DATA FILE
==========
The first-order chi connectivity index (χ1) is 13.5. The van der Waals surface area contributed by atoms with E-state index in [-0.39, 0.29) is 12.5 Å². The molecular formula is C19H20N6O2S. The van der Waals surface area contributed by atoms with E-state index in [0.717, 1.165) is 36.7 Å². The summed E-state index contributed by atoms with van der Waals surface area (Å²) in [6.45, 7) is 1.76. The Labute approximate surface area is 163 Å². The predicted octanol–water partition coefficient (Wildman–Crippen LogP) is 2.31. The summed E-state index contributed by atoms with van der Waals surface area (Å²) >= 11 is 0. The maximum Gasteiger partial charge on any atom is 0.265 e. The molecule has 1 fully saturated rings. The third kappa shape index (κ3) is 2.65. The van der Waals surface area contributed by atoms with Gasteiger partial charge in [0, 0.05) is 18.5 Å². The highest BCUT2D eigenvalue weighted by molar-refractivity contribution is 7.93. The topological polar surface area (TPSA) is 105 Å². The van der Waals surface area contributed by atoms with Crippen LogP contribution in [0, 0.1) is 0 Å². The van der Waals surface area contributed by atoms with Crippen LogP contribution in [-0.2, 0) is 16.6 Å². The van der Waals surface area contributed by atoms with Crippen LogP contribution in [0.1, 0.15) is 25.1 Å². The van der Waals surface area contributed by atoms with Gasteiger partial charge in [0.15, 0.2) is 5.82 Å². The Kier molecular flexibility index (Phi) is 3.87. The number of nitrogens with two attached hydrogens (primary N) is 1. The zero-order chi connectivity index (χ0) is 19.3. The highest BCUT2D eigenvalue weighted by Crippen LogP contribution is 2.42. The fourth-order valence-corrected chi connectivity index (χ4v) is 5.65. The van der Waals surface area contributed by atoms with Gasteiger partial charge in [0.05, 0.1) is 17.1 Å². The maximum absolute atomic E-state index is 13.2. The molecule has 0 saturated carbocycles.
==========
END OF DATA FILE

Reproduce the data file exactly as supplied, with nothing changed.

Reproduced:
The first-order chi connectivity index (χ1) is 13.5. The van der Waals surface area contributed by atoms with E-state index in [-0.39, 0.29) is 12.5 Å². The molecular formula is C19H20N6O2S. The van der Waals surface area contributed by atoms with E-state index in [0.717, 1.165) is 36.7 Å². The summed E-state index contributed by atoms with van der Waals surface area (Å²) in [6.45, 7) is 1.76. The Labute approximate surface area is 163 Å². The predicted octanol–water partition coefficient (Wildman–Crippen LogP) is 2.31. The summed E-state index contributed by atoms with van der Waals surface area (Å²) >= 11 is 0. The maximum Gasteiger partial charge on any atom is 0.265 e. The molecule has 1 fully saturated rings. The third kappa shape index (κ3) is 2.65. The van der Waals surface area contributed by atoms with Gasteiger partial charge in [0, 0.05) is 18.5 Å². The highest BCUT2D eigenvalue weighted by molar-refractivity contribution is 7.93. The topological polar surface area (TPSA) is 105 Å². The van der Waals surface area contributed by atoms with Crippen LogP contribution in [0, 0.1) is 0 Å². The van der Waals surface area contributed by atoms with Crippen LogP contribution in [-0.2, 0) is 16.6 Å². The van der Waals surface area contributed by atoms with Crippen LogP contribution in [0.1, 0.15) is 25.1 Å². The van der Waals surface area contributed by atoms with Gasteiger partial charge in [0.15, 0.2) is 5.82 Å². The Kier molecular flexibility index (Phi) is 3.87. The number of nitrogens with two attached hydrogens (primary N) is 1. The zero-order chi connectivity index (χ0) is 19.3. The highest BCUT2D eigenvalue weighted by Crippen LogP contribution is 2.42. The fourth-order valence-corrected chi connectivity index (χ4v) is 5.65. The van der Waals surface area contributed by atoms with Gasteiger partial charge in [0.05, 0.1) is 17.1 Å². The maximum absolute atomic E-state index is 13.2. The molecule has 0 saturated carbocycles.